Boeing 787 to meet schedule despite engine blowout

Bloomberg News
Posted Sep. 28, 2010 at 5:35 a.m.

Rolls-Royce Group’s plan to recover from the August blowout of a 787 Dreamliner engine should allow the plane to meet its schedule, said Boeing Commercial Airplanes President Jim Albaugh. A Rolls-Royce team will brief Boeing today and tomorrow in Seattle, where Boeing builds its airliners, Albaugh said. The London-based engine-maker’s steps will let Boeing’s 787 enter service as planned early next year, he said.

“Rolls is stepping up, and we’ll take a hard look at the recovery plan, and based on what they told us, I think we’ll be OK,” Albaugh said in an interview yesterday. “They knew that they had the potential for what happened, and they have the fixes in to address that.”

Boeing delayed the 787’s first delivery last month for the sixth time, saying Rolls-Royce wasn’t going to be able to supply an engine needed to finish flight testing. A $17 million Trent 1000 blew up during testing on Aug. 2, forcing Rolls-Royce to close the plant for repairs. The Derby, England, site is used to test engines for the 787 and the Airbus SAS A350.

Rolls-Royce competes with General Electric Co. to supply engines for the Dreamliner, which is running almost three years behind schedule because of problems with the materials and new manufacturing system being used. The 787 is the first airliner with a fuselage and wings made of composites instead of aluminum.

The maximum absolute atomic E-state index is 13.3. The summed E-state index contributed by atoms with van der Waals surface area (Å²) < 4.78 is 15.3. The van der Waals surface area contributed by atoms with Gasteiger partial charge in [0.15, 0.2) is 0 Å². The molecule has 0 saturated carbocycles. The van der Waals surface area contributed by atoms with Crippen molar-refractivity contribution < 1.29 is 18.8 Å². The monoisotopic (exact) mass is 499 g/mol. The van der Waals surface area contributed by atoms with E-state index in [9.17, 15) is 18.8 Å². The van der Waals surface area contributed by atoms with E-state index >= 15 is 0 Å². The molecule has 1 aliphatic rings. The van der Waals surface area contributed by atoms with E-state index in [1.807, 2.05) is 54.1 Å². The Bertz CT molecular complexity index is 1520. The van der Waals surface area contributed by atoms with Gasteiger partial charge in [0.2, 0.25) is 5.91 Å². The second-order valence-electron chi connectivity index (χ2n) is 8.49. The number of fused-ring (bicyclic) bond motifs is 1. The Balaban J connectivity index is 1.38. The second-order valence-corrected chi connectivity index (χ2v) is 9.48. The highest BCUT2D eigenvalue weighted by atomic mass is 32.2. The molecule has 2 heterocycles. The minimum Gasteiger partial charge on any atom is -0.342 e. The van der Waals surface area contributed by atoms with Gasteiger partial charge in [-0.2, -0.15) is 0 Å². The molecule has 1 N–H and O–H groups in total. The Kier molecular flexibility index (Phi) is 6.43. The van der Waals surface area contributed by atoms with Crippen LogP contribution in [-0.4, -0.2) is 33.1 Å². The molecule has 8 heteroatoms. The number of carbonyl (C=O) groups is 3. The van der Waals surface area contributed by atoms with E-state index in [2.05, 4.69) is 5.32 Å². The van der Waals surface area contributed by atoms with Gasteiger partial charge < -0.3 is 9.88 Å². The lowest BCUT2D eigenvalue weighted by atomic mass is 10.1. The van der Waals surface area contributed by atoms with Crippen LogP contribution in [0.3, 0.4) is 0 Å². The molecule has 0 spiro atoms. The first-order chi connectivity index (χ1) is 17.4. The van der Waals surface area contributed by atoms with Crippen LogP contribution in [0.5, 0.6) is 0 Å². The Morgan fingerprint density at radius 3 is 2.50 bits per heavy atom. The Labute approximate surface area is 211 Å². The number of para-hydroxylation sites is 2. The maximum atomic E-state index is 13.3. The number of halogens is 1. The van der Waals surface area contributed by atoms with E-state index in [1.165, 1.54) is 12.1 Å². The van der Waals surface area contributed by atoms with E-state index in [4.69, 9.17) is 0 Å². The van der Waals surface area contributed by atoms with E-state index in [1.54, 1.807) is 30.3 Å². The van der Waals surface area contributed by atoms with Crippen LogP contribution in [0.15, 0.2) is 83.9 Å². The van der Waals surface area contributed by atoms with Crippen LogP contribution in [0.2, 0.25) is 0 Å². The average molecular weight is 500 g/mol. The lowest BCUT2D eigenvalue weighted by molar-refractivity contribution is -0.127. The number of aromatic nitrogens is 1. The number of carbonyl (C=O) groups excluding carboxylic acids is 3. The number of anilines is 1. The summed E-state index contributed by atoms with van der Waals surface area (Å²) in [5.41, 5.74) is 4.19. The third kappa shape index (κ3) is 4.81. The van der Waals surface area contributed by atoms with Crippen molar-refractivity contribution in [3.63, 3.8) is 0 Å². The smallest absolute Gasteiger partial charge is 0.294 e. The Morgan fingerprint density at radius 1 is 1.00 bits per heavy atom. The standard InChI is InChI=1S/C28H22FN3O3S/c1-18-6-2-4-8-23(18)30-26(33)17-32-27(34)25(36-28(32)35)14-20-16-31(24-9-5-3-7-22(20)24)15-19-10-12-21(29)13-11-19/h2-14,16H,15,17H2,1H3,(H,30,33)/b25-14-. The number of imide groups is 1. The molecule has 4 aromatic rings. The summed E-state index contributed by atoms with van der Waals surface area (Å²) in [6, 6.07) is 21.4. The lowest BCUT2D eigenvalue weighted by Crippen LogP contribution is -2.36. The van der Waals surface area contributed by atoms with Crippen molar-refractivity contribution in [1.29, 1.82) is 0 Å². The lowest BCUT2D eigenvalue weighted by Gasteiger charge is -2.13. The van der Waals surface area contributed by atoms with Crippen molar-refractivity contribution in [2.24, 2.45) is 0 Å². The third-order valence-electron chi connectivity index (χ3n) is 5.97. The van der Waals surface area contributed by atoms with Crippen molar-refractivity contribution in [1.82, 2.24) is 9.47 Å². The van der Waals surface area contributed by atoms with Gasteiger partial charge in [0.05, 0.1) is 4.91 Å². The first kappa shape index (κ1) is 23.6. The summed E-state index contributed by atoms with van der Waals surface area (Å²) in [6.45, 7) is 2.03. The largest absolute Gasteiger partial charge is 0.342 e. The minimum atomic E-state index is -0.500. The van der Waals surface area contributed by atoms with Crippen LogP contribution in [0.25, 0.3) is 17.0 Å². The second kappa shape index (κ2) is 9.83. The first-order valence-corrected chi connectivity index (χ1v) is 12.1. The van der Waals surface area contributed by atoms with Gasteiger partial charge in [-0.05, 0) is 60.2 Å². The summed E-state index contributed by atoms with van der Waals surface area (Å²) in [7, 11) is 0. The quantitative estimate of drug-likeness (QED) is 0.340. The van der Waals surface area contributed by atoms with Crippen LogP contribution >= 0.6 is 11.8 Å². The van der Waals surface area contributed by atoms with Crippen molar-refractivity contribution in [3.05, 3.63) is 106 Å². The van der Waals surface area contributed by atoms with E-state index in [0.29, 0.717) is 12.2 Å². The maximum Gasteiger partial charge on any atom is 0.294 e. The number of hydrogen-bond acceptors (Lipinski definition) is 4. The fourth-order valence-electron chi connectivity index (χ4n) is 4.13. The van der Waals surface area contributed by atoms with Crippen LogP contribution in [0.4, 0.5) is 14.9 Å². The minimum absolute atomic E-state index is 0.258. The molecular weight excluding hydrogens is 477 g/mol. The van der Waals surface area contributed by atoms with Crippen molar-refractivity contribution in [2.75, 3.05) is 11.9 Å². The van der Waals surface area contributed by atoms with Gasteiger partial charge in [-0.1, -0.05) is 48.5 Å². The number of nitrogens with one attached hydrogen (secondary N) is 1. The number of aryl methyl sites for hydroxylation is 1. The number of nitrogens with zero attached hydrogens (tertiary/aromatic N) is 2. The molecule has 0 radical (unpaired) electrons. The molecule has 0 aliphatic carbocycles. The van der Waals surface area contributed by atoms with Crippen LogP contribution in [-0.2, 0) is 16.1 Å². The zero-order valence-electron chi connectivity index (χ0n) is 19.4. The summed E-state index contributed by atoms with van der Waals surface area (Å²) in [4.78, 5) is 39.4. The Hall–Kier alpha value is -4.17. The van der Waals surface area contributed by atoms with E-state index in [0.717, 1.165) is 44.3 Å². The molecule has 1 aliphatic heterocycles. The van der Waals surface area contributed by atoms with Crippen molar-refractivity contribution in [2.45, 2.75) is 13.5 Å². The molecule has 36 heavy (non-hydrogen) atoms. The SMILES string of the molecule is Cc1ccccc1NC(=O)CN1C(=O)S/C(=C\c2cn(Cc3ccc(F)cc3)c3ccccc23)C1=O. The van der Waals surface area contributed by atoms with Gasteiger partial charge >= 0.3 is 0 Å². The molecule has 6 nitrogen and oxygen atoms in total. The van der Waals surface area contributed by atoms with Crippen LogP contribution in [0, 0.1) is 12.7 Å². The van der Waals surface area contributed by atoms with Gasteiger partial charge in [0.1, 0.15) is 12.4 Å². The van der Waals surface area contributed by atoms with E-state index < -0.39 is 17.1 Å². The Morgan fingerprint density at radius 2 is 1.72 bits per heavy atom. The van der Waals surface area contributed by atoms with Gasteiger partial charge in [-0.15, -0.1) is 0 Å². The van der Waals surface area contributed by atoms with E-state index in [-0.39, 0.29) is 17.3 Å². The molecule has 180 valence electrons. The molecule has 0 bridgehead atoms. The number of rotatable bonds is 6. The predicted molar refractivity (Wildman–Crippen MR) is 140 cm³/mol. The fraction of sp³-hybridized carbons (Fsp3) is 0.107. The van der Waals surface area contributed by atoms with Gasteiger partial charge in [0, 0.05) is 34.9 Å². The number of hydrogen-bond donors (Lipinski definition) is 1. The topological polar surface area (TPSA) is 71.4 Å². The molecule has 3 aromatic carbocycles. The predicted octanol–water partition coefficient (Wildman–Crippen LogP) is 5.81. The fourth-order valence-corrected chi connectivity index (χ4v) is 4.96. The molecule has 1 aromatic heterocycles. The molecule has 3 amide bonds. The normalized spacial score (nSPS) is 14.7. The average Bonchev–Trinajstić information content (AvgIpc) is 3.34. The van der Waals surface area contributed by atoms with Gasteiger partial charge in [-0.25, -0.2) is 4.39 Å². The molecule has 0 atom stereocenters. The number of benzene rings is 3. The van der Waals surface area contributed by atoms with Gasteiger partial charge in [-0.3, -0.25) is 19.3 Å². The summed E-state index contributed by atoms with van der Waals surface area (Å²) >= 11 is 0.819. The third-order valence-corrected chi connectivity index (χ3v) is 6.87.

Boeing, based in Chicago, parked one of its five Dreamliner test jets earlier this month to replace one of its two Rolls-Royce engines that had experienced a power surge before takeoff. Albaugh said a fix is already in place to address the issue, which Boeing has said was unrelated to the engine blowout.

Separately, a decision on a new engine for the 737 single-aisle jet, Boeing’s best-selling aircraft, could slip into next year instead of this year as planned, the executive said. Most customers don’t think the business case for a new engine makes sense and would prefer that Boeing instead develop a new airplane toward the end of this decade, he said.

“We’ll make a decision when we’re very comfortable with what the market wants,” Albaugh said. “If that’s this year, that’s fine, or if it’s next year — we just want to make sure we get it right.”

–Editors: Dave McCombs, Terje Langeland

Read more about the topics in this post: ,

Companies in this article


Read more about this company »

Comments are closed.